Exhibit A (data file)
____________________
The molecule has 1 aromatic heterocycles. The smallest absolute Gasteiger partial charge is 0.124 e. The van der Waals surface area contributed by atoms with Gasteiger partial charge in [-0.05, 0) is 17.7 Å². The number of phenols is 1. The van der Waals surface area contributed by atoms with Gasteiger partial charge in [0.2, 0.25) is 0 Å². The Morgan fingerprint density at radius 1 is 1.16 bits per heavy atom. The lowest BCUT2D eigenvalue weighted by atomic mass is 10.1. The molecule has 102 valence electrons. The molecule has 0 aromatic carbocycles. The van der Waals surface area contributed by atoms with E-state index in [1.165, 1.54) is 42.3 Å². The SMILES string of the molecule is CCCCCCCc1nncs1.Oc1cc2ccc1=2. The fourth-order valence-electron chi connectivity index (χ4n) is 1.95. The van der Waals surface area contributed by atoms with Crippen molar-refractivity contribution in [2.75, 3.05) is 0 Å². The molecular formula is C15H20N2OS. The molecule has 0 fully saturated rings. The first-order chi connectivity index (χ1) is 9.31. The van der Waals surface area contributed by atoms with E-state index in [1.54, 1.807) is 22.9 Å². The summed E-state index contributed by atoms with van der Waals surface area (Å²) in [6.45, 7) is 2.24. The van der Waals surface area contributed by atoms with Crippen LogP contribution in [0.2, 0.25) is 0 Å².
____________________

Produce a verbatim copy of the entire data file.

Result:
The molecule has 1 aromatic heterocycles. The smallest absolute Gasteiger partial charge is 0.124 e. The van der Waals surface area contributed by atoms with Gasteiger partial charge in [-0.05, 0) is 17.7 Å². The number of phenols is 1. The van der Waals surface area contributed by atoms with Gasteiger partial charge in [0.2, 0.25) is 0 Å². The Morgan fingerprint density at radius 1 is 1.16 bits per heavy atom. The lowest BCUT2D eigenvalue weighted by atomic mass is 10.1. The molecule has 102 valence electrons. The molecule has 0 aromatic carbocycles. The van der Waals surface area contributed by atoms with E-state index in [1.165, 1.54) is 42.3 Å². The SMILES string of the molecule is CCCCCCCc1nncs1.Oc1cc2ccc1=2. The fourth-order valence-electron chi connectivity index (χ4n) is 1.95. The van der Waals surface area contributed by atoms with Crippen molar-refractivity contribution in [2.75, 3.05) is 0 Å². The molecular formula is C15H20N2OS. The molecule has 0 fully saturated rings. The first-order chi connectivity index (χ1) is 9.31. The van der Waals surface area contributed by atoms with E-state index in [1.54, 1.807) is 22.9 Å². The summed E-state index contributed by atoms with van der Waals surface area (Å²) in [6.45, 7) is 2.24. The van der Waals surface area contributed by atoms with Crippen LogP contribution in [0.2, 0.25) is 0 Å².